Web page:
Albemarle Corp, the world’s largest lithium producer, does not plan to leave Europe if the battery metal is declared a hazardous material by the European Union, though such a move would likely raise the company’s costs, its chief executive told Reuters on Wednesday.
The European Commission is weighing a proposal by the European Chemicals Agency (ECHA) that would classify lithium carbonate, chloride and hydroxide as dangerous for human health. Such a designation would likely require costly new packaging and storage to transport the metal, which is used make electric vehicle batteries.
A decision could come as soon as this week. Albemarle has been lobbying against the proposed rules, but believes that they’re likely to be approved, Kent Masters, Albemarle’s CEO, said in an interview.
“I think it’s going to add a little bureaucracy,” he said. “It changes the way you’d have to handle the material.”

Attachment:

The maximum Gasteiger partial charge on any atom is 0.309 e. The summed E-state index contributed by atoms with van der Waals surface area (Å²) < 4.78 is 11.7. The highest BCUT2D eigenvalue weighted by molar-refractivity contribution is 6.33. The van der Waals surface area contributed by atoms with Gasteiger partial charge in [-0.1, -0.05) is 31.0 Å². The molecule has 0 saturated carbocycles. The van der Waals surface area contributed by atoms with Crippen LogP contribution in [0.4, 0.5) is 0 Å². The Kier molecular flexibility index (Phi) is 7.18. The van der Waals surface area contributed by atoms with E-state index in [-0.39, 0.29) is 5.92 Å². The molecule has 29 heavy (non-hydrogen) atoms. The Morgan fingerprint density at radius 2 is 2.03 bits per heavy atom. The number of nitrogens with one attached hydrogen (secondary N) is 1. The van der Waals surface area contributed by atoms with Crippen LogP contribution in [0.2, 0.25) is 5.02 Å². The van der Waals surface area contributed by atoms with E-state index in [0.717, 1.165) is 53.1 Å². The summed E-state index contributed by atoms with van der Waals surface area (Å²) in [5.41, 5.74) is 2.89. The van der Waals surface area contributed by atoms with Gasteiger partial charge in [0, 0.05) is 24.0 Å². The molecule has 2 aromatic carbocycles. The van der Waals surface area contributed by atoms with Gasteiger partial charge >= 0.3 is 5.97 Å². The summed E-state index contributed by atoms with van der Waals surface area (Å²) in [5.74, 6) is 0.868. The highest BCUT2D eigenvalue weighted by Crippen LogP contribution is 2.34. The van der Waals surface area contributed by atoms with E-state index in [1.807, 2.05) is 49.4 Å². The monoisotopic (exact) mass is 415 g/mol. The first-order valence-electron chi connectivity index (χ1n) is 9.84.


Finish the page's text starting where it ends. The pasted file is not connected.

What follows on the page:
Given Europe’s ambitious goals for electrification, though, it is unlikely the rules would slow down the continent’s EV adoption, he said.
Albemarle had warned earlier this year that the regulations might force it to close a processing plant in Germany. But Masters said on Wednesday that while the new rules would likely boost costs, demand on the continent would continue to fuel its business there. Masters added it’s too soon to say how much Albemarle’s costs could rise due to the regulations.
Europe produces very little lithium and must import the metal to processing facilities such as Albemarle’s.
“I don’t think it’s going to impact the growth of EVs” in Europe, Masters said. “Both the EU and the automakers really want to localize the supply chain.” (Reporting by Ernest Scheyder; Editing by Sandra Maler)